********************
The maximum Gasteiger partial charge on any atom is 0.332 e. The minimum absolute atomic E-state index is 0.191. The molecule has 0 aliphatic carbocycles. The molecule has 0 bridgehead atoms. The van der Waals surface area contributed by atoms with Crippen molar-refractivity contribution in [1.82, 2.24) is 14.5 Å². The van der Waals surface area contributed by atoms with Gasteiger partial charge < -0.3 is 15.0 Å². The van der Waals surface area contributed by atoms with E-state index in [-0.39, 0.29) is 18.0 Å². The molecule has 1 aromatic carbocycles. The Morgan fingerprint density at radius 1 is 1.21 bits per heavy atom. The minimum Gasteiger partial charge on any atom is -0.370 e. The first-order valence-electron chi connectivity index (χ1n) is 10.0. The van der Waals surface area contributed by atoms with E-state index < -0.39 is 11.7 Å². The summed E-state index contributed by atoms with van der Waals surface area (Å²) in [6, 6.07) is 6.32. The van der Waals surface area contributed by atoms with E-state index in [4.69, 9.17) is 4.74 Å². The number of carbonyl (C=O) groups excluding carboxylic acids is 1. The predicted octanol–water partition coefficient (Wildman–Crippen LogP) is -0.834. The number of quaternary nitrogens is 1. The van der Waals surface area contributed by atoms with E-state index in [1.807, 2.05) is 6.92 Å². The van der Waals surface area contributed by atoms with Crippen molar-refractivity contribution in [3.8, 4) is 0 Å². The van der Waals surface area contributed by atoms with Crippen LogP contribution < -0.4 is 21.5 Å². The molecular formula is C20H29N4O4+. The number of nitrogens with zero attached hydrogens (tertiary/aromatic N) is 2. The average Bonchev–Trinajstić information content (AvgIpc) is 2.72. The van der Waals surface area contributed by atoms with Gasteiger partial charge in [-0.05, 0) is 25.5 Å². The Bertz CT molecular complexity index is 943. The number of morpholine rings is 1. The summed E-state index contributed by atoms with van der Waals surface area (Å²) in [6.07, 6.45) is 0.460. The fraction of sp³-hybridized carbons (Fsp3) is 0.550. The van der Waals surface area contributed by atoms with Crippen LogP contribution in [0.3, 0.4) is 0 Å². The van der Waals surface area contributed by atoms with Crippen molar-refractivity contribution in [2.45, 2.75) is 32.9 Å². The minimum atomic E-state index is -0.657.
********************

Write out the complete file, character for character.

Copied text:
The maximum Gasteiger partial charge on any atom is 0.332 e. The minimum absolute atomic E-state index is 0.191. The molecule has 0 aliphatic carbocycles. The molecule has 0 bridgehead atoms. The van der Waals surface area contributed by atoms with Crippen molar-refractivity contribution in [1.82, 2.24) is 14.5 Å². The van der Waals surface area contributed by atoms with Gasteiger partial charge < -0.3 is 15.0 Å². The van der Waals surface area contributed by atoms with E-state index in [-0.39, 0.29) is 18.0 Å². The molecule has 1 aromatic carbocycles. The Morgan fingerprint density at radius 1 is 1.21 bits per heavy atom. The minimum Gasteiger partial charge on any atom is -0.370 e. The first-order valence-electron chi connectivity index (χ1n) is 10.0. The van der Waals surface area contributed by atoms with E-state index < -0.39 is 11.7 Å². The summed E-state index contributed by atoms with van der Waals surface area (Å²) in [6, 6.07) is 6.32. The van der Waals surface area contributed by atoms with E-state index in [4.69, 9.17) is 4.74 Å². The number of carbonyl (C=O) groups excluding carboxylic acids is 1. The predicted octanol–water partition coefficient (Wildman–Crippen LogP) is -0.834. The number of quaternary nitrogens is 1. The van der Waals surface area contributed by atoms with E-state index in [1.807, 2.05) is 6.92 Å². The van der Waals surface area contributed by atoms with Crippen molar-refractivity contribution in [3.8, 4) is 0 Å². The van der Waals surface area contributed by atoms with Crippen LogP contribution < -0.4 is 21.5 Å². The molecular formula is C20H29N4O4+. The number of nitrogens with zero attached hydrogens (tertiary/aromatic N) is 2. The average Bonchev–Trinajstić information content (AvgIpc) is 2.72. The van der Waals surface area contributed by atoms with Gasteiger partial charge in [-0.05, 0) is 25.5 Å². The Bertz CT molecular complexity index is 943. The number of morpholine rings is 1. The summed E-state index contributed by atoms with van der Waals surface area (Å²) in [6.07, 6.45) is 0.460. The fraction of sp³-hybridized carbons (Fsp3) is 0.550. The van der Waals surface area contributed by atoms with Crippen LogP contribution in [0.3, 0.4) is 0 Å². The van der Waals surface area contributed by atoms with Crippen molar-refractivity contribution in [2.45, 2.75) is 32.9 Å². The minimum atomic E-state index is -0.657.